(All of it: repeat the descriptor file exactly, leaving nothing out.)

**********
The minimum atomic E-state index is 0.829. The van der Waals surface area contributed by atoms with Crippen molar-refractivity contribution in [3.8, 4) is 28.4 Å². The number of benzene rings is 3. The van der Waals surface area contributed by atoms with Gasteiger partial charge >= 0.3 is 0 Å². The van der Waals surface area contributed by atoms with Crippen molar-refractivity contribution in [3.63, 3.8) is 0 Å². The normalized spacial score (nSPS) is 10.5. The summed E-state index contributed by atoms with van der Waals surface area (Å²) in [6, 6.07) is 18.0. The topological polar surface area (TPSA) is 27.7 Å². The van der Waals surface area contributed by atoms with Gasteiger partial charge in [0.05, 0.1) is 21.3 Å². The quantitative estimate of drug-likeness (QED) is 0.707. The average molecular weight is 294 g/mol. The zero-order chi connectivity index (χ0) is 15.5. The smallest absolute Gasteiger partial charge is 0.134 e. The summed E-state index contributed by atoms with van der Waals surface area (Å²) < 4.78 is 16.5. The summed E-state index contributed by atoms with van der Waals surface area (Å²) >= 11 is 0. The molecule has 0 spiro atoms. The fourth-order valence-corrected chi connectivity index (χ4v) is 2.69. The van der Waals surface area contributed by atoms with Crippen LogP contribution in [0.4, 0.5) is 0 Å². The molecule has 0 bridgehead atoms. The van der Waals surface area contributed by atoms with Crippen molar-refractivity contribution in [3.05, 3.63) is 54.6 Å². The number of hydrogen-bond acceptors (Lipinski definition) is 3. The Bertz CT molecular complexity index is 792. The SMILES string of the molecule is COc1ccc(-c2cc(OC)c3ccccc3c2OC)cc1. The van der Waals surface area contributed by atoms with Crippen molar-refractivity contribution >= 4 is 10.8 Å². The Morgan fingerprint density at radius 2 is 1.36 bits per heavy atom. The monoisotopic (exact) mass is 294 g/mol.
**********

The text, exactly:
The minimum atomic E-state index is 0.829. The van der Waals surface area contributed by atoms with Crippen molar-refractivity contribution in [3.8, 4) is 28.4 Å². The number of benzene rings is 3. The van der Waals surface area contributed by atoms with Gasteiger partial charge >= 0.3 is 0 Å². The van der Waals surface area contributed by atoms with Crippen molar-refractivity contribution in [3.63, 3.8) is 0 Å². The normalized spacial score (nSPS) is 10.5. The summed E-state index contributed by atoms with van der Waals surface area (Å²) in [6, 6.07) is 18.0. The topological polar surface area (TPSA) is 27.7 Å². The van der Waals surface area contributed by atoms with Gasteiger partial charge in [0.05, 0.1) is 21.3 Å². The quantitative estimate of drug-likeness (QED) is 0.707. The average molecular weight is 294 g/mol. The zero-order chi connectivity index (χ0) is 15.5. The smallest absolute Gasteiger partial charge is 0.134 e. The summed E-state index contributed by atoms with van der Waals surface area (Å²) < 4.78 is 16.5. The summed E-state index contributed by atoms with van der Waals surface area (Å²) >= 11 is 0. The molecule has 0 spiro atoms. The fourth-order valence-corrected chi connectivity index (χ4v) is 2.69. The van der Waals surface area contributed by atoms with Crippen LogP contribution in [0.4, 0.5) is 0 Å². The molecule has 0 bridgehead atoms. The van der Waals surface area contributed by atoms with Crippen molar-refractivity contribution in [3.05, 3.63) is 54.6 Å². The number of hydrogen-bond acceptors (Lipinski definition) is 3. The Bertz CT molecular complexity index is 792. The SMILES string of the molecule is COc1ccc(-c2cc(OC)c3ccccc3c2OC)cc1. The van der Waals surface area contributed by atoms with Crippen molar-refractivity contribution >= 4 is 10.8 Å². The Morgan fingerprint density at radius 2 is 1.36 bits per heavy atom. The monoisotopic (exact) mass is 294 g/mol.